“You know,” says Ray Charles in this new animated interview from Blank on Blank, “what I got to live up to is being myself. If I do that the rest will take care of itself.”
Charles always sounded like no one else.
You’ve heard it in shopping malls. You’ve heard it in elevators. No doubt you’ve even heard it on the telephone, while waiting on hold. But you’ve never heard Antonio Vivaldi’s The Four Seasons like this before.[...]
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“I like being an outcast,” the French writer Jean Genet once said, “just as, with all due respect, Lucifer liked being cast out by God.”
Genet was a kind of poet laureate of outcasts.
One of the sad facts of human psychology is that knowledge can be used for evil just as easily as it can be used for good. If the human race had never figured out how to use fire, for example, we wouldn’t have to worry about those pesky arsonists.[...]
Syd Barrett was rock and roll’s greatest enigma. Genius, madman, recluse — he was for a short time the brightest star of London’s late-60s psychedelic scene, only to burn out and disappear.
Barrett was an art school student in London when he helped found Pink Floyd in 1965.
One of the defining moments in Elvis Costello’s career happened on December 17, 1977, when he appeared on Saturday Night Live. Costello was 23 years old. His debut album, My Aim Is True, had just come out in America a month earlier.[...]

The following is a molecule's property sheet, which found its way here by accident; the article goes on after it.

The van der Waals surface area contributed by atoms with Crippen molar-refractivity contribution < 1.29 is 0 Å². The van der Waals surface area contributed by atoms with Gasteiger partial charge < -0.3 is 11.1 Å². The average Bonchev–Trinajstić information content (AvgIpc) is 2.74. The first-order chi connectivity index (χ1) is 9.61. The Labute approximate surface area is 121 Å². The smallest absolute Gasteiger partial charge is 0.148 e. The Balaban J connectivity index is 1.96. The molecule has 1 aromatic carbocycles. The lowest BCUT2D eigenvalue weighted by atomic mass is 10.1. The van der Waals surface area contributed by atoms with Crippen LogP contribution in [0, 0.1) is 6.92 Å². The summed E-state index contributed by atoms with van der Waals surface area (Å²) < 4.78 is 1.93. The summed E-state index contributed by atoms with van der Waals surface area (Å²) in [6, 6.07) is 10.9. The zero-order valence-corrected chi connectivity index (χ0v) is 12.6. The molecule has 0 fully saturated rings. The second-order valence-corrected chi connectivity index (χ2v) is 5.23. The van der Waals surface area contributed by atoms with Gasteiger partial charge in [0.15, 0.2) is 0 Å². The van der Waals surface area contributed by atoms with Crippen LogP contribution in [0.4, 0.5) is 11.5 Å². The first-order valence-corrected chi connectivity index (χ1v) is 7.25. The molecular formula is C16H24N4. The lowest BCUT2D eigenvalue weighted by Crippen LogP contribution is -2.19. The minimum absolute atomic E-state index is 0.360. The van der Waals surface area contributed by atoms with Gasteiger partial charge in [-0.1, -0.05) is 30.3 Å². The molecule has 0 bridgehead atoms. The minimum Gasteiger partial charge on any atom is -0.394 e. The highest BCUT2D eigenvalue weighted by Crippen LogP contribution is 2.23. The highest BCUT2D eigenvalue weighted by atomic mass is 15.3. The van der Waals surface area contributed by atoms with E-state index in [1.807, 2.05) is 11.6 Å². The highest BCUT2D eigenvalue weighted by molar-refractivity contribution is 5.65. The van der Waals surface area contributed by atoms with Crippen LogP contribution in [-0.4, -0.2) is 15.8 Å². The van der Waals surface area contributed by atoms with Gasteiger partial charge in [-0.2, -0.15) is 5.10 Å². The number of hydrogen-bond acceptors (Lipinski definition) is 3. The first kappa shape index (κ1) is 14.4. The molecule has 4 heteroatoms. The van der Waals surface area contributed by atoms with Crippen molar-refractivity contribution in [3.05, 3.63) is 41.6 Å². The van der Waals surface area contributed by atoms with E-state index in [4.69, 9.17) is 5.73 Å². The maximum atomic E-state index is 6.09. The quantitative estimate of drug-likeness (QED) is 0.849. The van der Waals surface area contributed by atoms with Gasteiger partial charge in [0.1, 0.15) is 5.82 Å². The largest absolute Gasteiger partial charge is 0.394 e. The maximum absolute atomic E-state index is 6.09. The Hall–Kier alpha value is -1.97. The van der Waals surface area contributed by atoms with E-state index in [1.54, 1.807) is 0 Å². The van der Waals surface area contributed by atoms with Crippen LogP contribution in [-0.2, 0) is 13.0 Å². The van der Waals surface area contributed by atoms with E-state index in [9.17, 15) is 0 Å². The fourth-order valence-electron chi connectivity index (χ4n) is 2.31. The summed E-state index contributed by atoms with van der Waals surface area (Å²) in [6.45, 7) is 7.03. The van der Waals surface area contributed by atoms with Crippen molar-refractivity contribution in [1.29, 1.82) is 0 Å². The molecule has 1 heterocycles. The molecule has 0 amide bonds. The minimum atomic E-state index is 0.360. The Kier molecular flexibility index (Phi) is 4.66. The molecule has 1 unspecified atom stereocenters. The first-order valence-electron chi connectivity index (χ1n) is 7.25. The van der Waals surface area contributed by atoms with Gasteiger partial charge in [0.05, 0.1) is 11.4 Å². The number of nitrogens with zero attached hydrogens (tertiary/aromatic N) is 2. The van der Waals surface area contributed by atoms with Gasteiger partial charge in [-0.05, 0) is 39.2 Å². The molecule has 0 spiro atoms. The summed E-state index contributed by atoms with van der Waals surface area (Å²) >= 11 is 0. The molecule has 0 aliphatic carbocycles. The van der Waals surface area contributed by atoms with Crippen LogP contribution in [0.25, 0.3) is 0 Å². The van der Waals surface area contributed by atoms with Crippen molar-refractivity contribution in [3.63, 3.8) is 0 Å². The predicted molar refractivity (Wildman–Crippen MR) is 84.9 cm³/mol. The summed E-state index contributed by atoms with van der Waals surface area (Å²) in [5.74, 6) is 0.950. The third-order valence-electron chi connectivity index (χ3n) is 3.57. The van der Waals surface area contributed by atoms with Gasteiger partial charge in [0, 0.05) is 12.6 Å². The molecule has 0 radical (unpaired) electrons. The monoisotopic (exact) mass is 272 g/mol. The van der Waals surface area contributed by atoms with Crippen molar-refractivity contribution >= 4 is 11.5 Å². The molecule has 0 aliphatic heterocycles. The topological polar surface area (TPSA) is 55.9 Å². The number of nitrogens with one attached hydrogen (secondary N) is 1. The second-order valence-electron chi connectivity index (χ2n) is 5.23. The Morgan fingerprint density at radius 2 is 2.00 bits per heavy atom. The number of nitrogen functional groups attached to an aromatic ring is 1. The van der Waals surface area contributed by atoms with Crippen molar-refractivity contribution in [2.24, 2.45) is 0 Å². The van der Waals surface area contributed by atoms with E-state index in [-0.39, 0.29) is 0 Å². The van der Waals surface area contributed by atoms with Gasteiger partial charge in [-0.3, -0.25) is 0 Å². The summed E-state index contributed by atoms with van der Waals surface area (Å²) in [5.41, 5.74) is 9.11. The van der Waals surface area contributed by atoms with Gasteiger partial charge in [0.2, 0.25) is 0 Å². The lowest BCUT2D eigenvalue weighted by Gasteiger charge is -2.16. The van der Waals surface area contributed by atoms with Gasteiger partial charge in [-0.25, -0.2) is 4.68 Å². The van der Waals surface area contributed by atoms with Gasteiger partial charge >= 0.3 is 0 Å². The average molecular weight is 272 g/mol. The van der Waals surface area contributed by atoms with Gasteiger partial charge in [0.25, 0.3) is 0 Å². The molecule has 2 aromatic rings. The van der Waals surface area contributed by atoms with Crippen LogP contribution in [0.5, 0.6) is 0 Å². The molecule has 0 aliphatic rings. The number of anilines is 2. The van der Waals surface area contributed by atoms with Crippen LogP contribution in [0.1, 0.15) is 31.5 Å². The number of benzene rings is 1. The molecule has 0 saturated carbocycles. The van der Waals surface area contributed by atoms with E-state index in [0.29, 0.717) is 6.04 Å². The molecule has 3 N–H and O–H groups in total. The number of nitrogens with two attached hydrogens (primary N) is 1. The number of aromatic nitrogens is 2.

In early 1990 Steve Jobs granted a very rare interview to the makers of a PBS NOVA miniseries called The Machine that Changed the World.
The producers of the series had a tough time getting Jobs to talk with them.
In this fun new video from CDZA, guitarist Mark Sidney Johnson takes us on an entertaining romp through more than fifty years of the rock guitar solo, from Chuck Berry to John Mayer.[...]
Had he lived during the Inquisition, Thomas Jefferson would have been burned at the stake. His ideas about Jesus and Christianity were far from orthodox. A product of the Enlightenment, Jefferson believed that everything, including religion, should be examined in the light of reason.[...]
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The great jazz saxophone player John Coltrane was born 87 years ago today. To mark the occasion we present this rare document from the Smithsonian’s National Museum of American History: Coltrane’s handwritten outline of his groundbreaking jazz composition A Love Supreme.